Words ALWAYS Matter.

I mentioned last week about how my therapist chastised me recently a little for making an “old lady” joke in reference to myself. I got defensive in the moment but later thought, shit…she’s right. Well, this week we were talking about things that keep us present and she offhandedly mentioned reading to which I said, “Uggg. I was so good in 2018 but I’ve been terrible in 2019.”


She asked me to stop and think about what I said. “You’ve been terrible? Is that really what you’ve been? So you haven’t read as much…does that make you terrible?”

And of course my initial reaction was, “It’s just hyperbolic language! It’s the way I speak!” But here’s the thing…someone like me can’t get away with that type of language and not have it hit deep to the core of my self-perception. This week…the week of the bra run…I know that more than anything. What was the most important part of learning love of my body? SHUTTING DOWN THE NEGATIVE VOICES AND REPEATEDLY CHANGING THEM TO POSITIVE. I have seen concrete proof of the power of adjusting language and I need to quit arguing with my therapist about this.

I fall into a category of people in the mental health treatment world that I don’t refer to on here because it gives away details of my family outside of my dad/brother/ unit – that aren’t mine alone to give. But…as my therapist has constantly reminded me of this important “group” where I exist…one of the key traits is: “We judge ourselves harshly and have a very low sense of self-esteem.”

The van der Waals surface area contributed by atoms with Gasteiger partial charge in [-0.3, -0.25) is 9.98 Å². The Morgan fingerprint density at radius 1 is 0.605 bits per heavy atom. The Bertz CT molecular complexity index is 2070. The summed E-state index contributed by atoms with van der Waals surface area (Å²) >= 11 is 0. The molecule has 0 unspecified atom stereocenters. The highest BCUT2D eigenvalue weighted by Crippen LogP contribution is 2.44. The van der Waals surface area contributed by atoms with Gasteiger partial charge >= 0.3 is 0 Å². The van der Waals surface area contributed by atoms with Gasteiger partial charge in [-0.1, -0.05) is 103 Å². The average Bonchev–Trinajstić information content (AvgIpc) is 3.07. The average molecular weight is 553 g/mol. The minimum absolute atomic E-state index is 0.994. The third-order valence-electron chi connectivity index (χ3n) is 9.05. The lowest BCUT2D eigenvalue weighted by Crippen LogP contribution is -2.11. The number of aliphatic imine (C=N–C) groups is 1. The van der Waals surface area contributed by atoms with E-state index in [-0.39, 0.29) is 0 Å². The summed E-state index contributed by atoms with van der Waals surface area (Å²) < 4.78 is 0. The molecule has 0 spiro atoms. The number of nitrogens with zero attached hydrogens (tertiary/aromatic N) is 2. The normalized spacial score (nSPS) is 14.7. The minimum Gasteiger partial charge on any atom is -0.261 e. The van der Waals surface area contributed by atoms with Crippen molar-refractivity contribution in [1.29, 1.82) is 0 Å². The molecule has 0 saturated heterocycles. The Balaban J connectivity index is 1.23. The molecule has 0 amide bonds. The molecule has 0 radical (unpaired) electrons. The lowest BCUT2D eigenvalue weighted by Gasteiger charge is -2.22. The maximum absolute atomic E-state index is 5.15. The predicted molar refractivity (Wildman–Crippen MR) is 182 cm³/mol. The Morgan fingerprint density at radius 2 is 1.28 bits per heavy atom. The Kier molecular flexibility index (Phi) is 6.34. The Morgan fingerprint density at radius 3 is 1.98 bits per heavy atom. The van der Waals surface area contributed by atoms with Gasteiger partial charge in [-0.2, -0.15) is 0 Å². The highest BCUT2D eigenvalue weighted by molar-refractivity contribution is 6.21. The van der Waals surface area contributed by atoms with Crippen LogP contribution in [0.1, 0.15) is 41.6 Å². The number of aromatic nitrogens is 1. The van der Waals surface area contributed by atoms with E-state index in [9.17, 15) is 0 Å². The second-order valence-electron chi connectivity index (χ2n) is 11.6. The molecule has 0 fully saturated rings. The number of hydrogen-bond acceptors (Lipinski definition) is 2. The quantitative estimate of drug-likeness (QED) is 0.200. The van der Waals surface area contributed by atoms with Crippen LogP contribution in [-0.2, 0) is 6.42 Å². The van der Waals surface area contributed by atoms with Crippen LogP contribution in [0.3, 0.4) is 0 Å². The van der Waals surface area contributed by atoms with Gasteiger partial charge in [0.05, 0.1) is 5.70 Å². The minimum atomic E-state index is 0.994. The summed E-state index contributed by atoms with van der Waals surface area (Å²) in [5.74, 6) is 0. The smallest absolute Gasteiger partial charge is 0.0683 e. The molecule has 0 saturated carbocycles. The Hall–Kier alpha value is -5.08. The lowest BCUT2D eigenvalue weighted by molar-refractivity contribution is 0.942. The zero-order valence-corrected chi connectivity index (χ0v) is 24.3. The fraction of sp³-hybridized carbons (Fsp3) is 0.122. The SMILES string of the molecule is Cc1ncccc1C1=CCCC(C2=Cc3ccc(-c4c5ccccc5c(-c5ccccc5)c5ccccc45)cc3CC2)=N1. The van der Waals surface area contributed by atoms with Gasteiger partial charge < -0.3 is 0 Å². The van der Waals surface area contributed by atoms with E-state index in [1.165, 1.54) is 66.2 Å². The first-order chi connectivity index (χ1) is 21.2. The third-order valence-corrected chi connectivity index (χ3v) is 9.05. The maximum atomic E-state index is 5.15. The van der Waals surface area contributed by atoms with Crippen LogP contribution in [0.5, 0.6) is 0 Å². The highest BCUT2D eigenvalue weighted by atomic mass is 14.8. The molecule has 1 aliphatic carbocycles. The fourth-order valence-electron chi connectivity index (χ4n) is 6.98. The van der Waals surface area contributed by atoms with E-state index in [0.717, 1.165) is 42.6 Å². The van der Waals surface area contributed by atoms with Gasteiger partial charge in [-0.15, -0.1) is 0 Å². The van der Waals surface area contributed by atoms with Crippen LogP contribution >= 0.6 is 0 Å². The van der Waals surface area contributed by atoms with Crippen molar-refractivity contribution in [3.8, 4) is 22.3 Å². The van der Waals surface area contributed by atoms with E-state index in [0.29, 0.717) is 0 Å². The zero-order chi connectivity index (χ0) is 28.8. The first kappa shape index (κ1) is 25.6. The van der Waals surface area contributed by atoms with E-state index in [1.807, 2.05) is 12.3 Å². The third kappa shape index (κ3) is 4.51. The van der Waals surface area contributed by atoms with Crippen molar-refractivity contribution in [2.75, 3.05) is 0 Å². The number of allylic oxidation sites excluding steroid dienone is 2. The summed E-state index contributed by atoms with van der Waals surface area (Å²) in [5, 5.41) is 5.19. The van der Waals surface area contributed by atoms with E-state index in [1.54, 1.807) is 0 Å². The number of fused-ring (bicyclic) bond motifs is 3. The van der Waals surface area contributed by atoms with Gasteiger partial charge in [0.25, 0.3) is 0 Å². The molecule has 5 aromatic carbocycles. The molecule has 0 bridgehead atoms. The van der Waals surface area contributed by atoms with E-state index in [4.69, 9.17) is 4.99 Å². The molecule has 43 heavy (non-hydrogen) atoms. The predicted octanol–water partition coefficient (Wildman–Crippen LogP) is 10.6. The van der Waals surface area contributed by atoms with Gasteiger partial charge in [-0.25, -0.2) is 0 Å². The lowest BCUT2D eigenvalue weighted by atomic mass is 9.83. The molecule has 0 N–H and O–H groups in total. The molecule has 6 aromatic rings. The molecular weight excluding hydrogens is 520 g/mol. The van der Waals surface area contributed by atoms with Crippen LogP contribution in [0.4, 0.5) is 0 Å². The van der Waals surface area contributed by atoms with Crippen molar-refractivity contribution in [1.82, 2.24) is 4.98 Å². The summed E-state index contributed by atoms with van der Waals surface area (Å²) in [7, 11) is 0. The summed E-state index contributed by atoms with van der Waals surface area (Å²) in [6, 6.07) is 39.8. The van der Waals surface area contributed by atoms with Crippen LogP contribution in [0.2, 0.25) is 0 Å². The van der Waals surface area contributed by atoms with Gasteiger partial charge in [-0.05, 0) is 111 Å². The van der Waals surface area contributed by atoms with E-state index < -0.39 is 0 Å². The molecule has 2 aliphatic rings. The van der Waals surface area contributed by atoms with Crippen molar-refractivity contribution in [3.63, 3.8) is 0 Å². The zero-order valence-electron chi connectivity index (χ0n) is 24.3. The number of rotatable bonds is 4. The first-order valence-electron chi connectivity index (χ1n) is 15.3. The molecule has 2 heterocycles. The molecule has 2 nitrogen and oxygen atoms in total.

Maybe for someone who doesn’t exhibit this chronically and measurably low self-esteem…words don’t matter. But for me…someone with a distorted sense of self…they 100% do, and I do not even hear those words. When she called me out on that I honestly was like, “What did I say?” I didn’t even catch myself categorically shame myself for lack of reading in 2019 under the word “terrible” – it just rolled out of my mouth like it was nothing. And yet…it’s negative reinforcement that builds this terrible perception of self that pushes me to seek stress, to thrive on worry, and to perpetually punish myself.


The trick is though – I don’t hear it. She does, she says she can’t turn that off. She hears it in people CONSTANTLY and that she’ll say to her friends, “Don’t talk about my friend Kim like that.” Which I find BEAUTIFUL. That’s what I need to say to myself, “Don’t talk to my friend, Kim like that. She’s not terrible in any way and definitely not for something as benign as a reading list.”

So I’m going to try to be more in tune with my language choices when I talk about and to myself. It will start with the words I say out loud and then maybe I’ll be able to hear the negative self-talk in my head too. I DO NOT WANT TO TALK BADLY ABOUT MY FRIEND, KIM. She’s lovely and funny and kind and strong and empathetic and fierce and…well…too wonderful to be casually dissed in every day speak.

3 thoughts on “Words ALWAYS Matter.”

  1. As someone else from the same mental health group who immediately recognized that key trait, I hope you don’t take offense but… of COURSE you are. Boy that puts the last decade of blog posts in a helpful context. Congratulations on all the hard work you’ve done moving on from the past and loving yourself.

  2. Thank you Kim. I was chastised by my first counselor calling myself stupid/ I need to do the same thing- Don’t talk about my friend Beth that way

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